• It’s really just packaging, isn’t it, Clare? And yet as consumers we’re all so susceptible to packaging. Like an old ad man once said, “Buy my soap, it’s rounder!”

  8. Peronsally I have no problem with multi-genre writers as long as the book description is accurate about what’s in there. Ken Follett, one of my favourites, went from military/espionage, to crime thrillers, to historical fiction without changing his name.

    On the other hand, if in my own work I go from military thrillers & historical fiction, to say comic writing about Leonard and my Leprechaun buddies, I might actually do best to change names on the front cover so that fans of one are not totally blown away by the major difference in material. I would likely put my real name on the back cover copy, or at least inside the flap, so folks know it is just a different side of me they’re seeing.

  9. Hmmm. I write under a pen name because people always have a hard time with my real name. And I write C. romantic suspense and also sweet romances and haven’t noticed any loss of readers…

    • I guess the test would be if you started writing in a darker or salacious genre under the same name you’re currently using–would the romance readers follow?

  10. Joe Konrath wrote a hilarious blog about his readers responses when he finally put sex scenes in his books. He has well established pen names. I know writers who don’t want their families to know about certain generas they write in using a pen name. Other writers are experimenting with pen names to launch different genre series. I think when vastly different generas are written by the same person eg Christian & erotic romance that the readers are different groups. Therefore different names are useful

  11. This reply came in via email from DEBORAH:

    “If you use a pen name you won’t really get the acknowledgment of your work. It is just another name to memorize. I think there is no reason why an author should not keep using his name. In life we all make changes. I know some artists who are excellent in one style of technique but want to change it up and try other techniques, and they still use their names. If an author is going to change the genre of their writing there will be a lot of PR explaining the new genre. I think people will be impressed with an author’s ability to write in a different genre.”

  12. I can see why some people might want to, but I mostly don’t think it’s necessary unless you’re writing Christian Fiction and Erotica. And even then, there would most likely be a scandal if your Christian fiction readers found out you were “hiding” in another genre.

    Seanan Mcguire writes urban fantasy under her own name, and horror as Mira Grant. She’s up front about this being a pen name, and she said it’s for clarification of genre, in case her UF readers didn’t want to read her more horrific stuff, but I personally like both genres so I have no qualms with either of her genres.

  13. Ok, so I mulled over this concept all day as I went about my errands and Thanksgiving Day plans.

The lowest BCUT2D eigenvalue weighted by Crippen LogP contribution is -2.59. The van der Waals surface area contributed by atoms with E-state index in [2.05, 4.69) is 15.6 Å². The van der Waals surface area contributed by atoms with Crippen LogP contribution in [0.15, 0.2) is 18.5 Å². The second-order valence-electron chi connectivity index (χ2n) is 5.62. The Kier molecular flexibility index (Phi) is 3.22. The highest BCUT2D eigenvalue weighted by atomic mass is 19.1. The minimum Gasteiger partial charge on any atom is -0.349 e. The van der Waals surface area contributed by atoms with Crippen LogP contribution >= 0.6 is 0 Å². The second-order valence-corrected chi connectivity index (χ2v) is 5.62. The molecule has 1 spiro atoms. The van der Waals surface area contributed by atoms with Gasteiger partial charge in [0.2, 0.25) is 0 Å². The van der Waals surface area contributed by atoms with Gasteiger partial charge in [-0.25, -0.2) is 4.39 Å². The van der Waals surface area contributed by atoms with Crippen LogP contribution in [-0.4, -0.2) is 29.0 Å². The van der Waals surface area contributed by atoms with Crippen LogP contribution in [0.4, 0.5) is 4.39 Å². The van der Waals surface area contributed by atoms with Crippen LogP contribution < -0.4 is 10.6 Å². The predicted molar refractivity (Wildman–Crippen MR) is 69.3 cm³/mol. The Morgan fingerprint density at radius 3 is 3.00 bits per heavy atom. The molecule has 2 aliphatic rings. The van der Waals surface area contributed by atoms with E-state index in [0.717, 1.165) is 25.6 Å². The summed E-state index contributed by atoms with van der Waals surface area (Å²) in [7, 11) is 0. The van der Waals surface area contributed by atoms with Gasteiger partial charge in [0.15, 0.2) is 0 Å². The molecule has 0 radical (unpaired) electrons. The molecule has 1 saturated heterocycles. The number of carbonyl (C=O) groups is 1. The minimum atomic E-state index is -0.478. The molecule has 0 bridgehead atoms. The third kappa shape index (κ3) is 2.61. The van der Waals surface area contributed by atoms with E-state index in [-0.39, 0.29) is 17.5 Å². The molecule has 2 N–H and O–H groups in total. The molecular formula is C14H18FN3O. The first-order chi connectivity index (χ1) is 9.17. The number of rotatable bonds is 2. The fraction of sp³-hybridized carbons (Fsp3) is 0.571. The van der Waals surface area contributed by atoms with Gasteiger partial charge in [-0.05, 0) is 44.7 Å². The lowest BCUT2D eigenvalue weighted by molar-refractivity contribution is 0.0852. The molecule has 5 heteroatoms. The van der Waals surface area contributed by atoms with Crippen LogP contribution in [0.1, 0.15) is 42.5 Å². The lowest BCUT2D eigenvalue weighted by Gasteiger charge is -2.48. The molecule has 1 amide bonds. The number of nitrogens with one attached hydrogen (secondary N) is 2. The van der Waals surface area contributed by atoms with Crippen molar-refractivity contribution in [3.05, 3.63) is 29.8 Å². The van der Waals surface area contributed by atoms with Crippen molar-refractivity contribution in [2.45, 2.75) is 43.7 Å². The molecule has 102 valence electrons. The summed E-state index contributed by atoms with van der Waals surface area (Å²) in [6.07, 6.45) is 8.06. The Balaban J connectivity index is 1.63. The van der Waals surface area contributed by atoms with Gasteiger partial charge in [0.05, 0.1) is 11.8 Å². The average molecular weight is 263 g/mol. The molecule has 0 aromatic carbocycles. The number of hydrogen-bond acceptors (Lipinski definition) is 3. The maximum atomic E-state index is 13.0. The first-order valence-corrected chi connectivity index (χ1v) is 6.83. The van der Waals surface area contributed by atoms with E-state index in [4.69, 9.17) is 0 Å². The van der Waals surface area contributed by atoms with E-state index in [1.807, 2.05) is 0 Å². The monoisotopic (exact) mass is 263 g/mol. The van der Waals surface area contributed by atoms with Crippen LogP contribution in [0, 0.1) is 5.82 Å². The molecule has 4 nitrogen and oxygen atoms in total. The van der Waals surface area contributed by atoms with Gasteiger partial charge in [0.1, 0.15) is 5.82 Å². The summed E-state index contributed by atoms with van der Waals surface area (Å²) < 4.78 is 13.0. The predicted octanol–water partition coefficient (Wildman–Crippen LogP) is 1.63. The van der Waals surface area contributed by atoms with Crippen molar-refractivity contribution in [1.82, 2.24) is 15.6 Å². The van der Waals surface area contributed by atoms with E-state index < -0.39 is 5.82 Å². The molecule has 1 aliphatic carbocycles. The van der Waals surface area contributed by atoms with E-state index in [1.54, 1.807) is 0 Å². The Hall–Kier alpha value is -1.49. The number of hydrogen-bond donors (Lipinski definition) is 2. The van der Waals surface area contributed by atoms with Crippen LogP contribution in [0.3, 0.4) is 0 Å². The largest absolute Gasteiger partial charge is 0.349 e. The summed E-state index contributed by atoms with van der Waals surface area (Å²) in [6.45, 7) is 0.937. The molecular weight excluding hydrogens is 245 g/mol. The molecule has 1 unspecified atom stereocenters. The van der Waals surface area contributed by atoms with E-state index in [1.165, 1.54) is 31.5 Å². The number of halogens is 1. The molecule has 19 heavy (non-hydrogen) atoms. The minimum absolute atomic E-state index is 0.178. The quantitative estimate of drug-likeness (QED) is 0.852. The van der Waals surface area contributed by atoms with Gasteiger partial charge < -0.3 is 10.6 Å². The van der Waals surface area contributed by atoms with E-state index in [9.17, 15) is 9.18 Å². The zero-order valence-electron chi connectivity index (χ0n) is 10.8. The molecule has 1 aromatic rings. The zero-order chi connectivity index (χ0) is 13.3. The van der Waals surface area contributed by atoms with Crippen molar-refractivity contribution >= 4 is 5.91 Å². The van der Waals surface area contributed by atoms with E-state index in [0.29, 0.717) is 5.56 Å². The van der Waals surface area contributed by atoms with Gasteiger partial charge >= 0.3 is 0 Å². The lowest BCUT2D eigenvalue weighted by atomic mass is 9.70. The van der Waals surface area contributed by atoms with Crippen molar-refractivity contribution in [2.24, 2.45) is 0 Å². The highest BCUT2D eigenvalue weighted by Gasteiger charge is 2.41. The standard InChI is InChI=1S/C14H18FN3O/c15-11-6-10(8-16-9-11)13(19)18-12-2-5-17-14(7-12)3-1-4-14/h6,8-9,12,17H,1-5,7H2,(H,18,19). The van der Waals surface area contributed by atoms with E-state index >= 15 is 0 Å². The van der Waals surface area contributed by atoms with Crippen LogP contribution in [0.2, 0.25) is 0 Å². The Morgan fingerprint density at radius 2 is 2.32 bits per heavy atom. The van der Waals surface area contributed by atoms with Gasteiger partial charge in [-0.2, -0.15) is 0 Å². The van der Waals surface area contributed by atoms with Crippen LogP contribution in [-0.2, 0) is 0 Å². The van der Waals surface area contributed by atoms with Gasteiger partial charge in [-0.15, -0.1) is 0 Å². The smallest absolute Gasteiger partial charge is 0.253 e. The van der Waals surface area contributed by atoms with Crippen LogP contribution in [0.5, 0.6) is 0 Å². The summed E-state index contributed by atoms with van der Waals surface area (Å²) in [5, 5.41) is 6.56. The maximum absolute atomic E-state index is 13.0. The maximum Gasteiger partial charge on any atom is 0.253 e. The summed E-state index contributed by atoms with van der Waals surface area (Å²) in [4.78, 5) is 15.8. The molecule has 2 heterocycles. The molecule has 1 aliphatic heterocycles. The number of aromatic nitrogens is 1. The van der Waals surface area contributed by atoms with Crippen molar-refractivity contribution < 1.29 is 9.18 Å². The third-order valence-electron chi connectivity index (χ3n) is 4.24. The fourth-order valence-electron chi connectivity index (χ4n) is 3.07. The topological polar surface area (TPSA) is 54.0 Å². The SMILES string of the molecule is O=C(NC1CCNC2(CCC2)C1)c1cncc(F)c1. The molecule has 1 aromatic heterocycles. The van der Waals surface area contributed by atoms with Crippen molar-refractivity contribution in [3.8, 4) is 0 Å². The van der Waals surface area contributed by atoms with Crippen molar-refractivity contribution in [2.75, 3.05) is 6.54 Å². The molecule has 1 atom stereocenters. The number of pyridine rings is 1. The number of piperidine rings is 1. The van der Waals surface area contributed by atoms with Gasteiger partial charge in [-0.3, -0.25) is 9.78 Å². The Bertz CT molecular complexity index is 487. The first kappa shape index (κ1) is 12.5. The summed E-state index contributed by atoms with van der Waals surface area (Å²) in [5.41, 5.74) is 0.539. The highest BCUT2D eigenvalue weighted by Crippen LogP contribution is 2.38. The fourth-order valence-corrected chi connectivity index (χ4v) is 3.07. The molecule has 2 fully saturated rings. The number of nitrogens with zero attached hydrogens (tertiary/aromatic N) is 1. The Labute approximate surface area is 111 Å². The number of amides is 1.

I think readers often don’t pick up a series written by a favorite author when they write in a different series simply because the *genre* is not one they enjoy. Many readers of fiction tend to stick to certain flavours. There’s just certain topics they do or don’t care for.

    So, if the author branches out into another genre that their fans tend to like then I reckon there are few complications. But if, as has been mentioned in other responses, the genre is utterly divergent from their established readership, they likely wouldn’t pick up the book no matter who’s name was on it.

    I love Nora Roberts’ paranormal works, and her JB Robb books, but if she went into dark thriller, I wouldn’t read it. That doesn’t change the fact that I am a fan of hers. I’m just not a fan of dark thrillers.

    I think someone mentioned the use of pen names to shield family and friends who might not understanding of avenues the writer wishes to explore. I can understand that, though I think if you are going to write something the people you love might be scandalized by, perhaps it would be better not to write it at all then to hide behind a pen name.

    Personally, I like the idea of hiding behind a pen name because I don’t want “fame. If I wrote books that became popular, I’d prefer leaving the books to be the stars. But as a newbie to this whole concept I am not sure that’s even possible in this information age.

    • Very good points, Wren. As you rightly point out, in this instant-information age, the moment any book becomes popular, any author using a pen name will quickly be “outed.” Thanks for your comments!

  14. I’ve used my real name for everything, fiction, nonfiction. I think I’m going to do the thing from that song and start up some erotica series myself:

    I’m gonna trade this life for fortune and fame
    I’d even cut my hair and change my name

  15. Like some others who have commented, I too would follow a writer to another genre if it was the kind of book I normally like to read. It’s more about the type of story and less about who wrote it. I respect authors who are willing to stretch themselves and grow in the art and craft of writing.